Sarah remembers the morning of 911 and how the telephone kept on ringing; friends and family wanting to know if her Dad was alright.  All attempts to reach her dad failed. Sarah remembers watching the news and she remembers the sights to this day. Johnny Lopez missed the tour bus that morning because his mother was ill.  It took him two days to be able to reach any of his family. Sarah Lopez feels so blessed to still have her dad. Sarah was only 6 years old when the Towers fell and states, “Every year I understand a little more about what happened on that day and by watching these documentaries, it helps. I feel so sorry for all of the families that lost loved ones”.
How many stories are there like this one? We think of the ones that have lost their lives and how devastating that must be.  How many others had close calls or had some kind of miraculous intervention?  How many are still affected by health problems? Just this week there are reports of new cancers being discovered as the result of the collapse of the Towers and the clean up.
The events of 911 showed the world how evil exists. So many lives lost and so many effected. As the children that were able to remember those events are now entering college it becomes a history lesson. September 11, 2011 is a history lesson that everyone will remember.


By Mario Conde

The County Board of Supervisors approved Ormat’s East Brawley Geothermal project at Tuesday’s public hearing meeting.

The proposed East Brawley Geothermal Project would construct a new 49.9 net megawatt binary power plant composed of six Ormat Energy Converters, an expanded geothermal well field beyond the six exploration wells, and pipelines to carry the geothermal brine to the power plant for 30 years.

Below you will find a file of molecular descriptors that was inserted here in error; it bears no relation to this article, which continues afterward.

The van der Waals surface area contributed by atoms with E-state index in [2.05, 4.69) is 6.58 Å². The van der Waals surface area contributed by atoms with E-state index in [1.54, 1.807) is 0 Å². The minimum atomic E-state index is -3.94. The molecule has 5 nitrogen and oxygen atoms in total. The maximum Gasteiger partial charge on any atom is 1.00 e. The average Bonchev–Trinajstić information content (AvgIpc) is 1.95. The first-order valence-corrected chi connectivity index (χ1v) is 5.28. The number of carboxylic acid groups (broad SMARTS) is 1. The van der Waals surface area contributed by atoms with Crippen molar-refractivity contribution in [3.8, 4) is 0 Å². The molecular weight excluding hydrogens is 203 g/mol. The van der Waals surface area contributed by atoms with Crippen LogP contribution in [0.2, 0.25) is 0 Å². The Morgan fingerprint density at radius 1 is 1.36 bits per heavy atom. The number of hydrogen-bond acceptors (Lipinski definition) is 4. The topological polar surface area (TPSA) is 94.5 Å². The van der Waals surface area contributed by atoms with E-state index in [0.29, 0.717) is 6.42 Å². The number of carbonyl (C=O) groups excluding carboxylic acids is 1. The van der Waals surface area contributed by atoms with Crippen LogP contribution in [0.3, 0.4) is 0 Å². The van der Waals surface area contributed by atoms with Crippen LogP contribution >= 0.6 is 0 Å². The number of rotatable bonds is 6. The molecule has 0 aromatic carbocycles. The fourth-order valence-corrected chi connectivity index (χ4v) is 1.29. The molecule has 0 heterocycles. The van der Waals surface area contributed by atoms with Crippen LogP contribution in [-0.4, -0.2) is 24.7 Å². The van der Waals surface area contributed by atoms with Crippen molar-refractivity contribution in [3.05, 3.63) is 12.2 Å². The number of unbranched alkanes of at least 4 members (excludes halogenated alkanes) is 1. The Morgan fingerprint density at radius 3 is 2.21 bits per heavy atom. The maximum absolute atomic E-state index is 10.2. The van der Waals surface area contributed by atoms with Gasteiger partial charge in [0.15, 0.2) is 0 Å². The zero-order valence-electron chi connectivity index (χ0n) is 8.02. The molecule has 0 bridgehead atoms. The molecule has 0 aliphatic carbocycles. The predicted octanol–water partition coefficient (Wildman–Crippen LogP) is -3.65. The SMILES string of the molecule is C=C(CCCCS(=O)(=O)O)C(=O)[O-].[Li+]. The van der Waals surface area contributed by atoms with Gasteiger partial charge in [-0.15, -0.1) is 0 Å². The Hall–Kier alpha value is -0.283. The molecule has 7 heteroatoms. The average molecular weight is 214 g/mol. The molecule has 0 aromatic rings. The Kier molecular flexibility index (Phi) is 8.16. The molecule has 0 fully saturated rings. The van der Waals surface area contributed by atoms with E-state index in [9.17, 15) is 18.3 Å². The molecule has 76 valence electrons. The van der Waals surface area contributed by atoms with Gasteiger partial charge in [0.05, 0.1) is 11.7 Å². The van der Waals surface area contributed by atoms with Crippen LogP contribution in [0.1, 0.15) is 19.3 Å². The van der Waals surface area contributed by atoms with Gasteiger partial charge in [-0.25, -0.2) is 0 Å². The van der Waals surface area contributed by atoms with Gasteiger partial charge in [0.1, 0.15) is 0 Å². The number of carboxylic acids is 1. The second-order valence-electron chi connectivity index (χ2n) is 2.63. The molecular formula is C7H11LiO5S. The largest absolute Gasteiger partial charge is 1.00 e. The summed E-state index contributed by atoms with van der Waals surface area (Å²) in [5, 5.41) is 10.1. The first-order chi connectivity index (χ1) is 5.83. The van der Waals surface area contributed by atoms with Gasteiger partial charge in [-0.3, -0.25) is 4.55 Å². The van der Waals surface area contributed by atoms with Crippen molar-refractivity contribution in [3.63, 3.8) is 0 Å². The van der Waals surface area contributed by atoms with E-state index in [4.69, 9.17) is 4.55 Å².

Also to be constructed are pipelines to carry the cooled brine to injection wells, pipelines to distribute, noncondensible gas from production wells to the power plant area and injection wells, and electrical transmission line to interconnect to the substation at the North Brawley 1 Geothermal Power Plant, and water pipelines to bring water from the City of Brawley’s treatment plant upgrade, with supplemental water supplied by Imperial Irrigation District to the power plant for cooling water. The EBGDP would have a total water demand of approximately 5,500 acre-feet per year, which would be obtained for the IID and the City of Brawley’s wastewater treatment plant.

The Geothermal plant site is owned by Ormat Nevada Inc. and consist of one parcel of 33.7 acres.  The project proposes to construct a substation adjacent to the geothermal power plant that would convert power generated at the plant to the proposed line voltage of 92 kilovots. The converted electricity would be transferred via a 2-mile-long double-circuit.